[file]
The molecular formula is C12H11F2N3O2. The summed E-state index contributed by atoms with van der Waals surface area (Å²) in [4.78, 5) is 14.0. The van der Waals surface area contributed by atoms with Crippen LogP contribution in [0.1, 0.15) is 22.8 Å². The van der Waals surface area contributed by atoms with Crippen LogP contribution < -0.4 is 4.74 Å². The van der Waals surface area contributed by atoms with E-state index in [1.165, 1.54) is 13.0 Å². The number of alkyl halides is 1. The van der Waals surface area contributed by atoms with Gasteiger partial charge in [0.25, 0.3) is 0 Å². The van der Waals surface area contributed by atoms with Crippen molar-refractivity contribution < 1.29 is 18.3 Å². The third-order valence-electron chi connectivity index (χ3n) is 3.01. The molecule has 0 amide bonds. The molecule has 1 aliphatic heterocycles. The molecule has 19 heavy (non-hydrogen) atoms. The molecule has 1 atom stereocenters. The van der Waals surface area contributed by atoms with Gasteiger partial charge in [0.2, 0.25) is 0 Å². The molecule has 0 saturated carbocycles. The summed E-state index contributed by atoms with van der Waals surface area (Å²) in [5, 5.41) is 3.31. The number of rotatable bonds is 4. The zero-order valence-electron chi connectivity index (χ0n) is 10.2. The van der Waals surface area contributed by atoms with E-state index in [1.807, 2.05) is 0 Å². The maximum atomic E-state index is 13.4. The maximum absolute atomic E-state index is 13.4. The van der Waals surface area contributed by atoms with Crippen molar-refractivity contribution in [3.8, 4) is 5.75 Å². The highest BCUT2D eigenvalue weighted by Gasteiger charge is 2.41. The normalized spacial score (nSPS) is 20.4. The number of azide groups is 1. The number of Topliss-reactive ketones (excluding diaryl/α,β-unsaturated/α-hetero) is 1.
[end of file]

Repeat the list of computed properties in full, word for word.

The molecular formula is C12H11F2N3O2. The summed E-state index contributed by atoms with van der Waals surface area (Å²) in [4.78, 5) is 14.0. The van der Waals surface area contributed by atoms with Crippen LogP contribution in [0.1, 0.15) is 22.8 Å². The van der Waals surface area contributed by atoms with Crippen LogP contribution < -0.4 is 4.74 Å². The van der Waals surface area contributed by atoms with E-state index in [1.165, 1.54) is 13.0 Å². The number of alkyl halides is 1. The van der Waals surface area contributed by atoms with Gasteiger partial charge in [0.25, 0.3) is 0 Å². The van der Waals surface area contributed by atoms with Crippen molar-refractivity contribution < 1.29 is 18.3 Å². The third-order valence-electron chi connectivity index (χ3n) is 3.01. The molecule has 0 amide bonds. The molecule has 1 aliphatic heterocycles. The molecule has 19 heavy (non-hydrogen) atoms. The molecule has 1 atom stereocenters. The van der Waals surface area contributed by atoms with Gasteiger partial charge in [0.2, 0.25) is 0 Å². The molecule has 0 saturated carbocycles. The summed E-state index contributed by atoms with van der Waals surface area (Å²) in [5, 5.41) is 3.31. The number of rotatable bonds is 4. The zero-order valence-electron chi connectivity index (χ0n) is 10.2. The van der Waals surface area contributed by atoms with E-state index in [1.807, 2.05) is 0 Å². The maximum atomic E-state index is 13.4. The maximum absolute atomic E-state index is 13.4. The van der Waals surface area contributed by atoms with Crippen molar-refractivity contribution in [3.8, 4) is 5.75 Å². The highest BCUT2D eigenvalue weighted by Gasteiger charge is 2.41. The normalized spacial score (nSPS) is 20.4. The number of azide groups is 1. The number of Topliss-reactive ketones (excluding diaryl/α,β-unsaturated/α-hetero) is 1.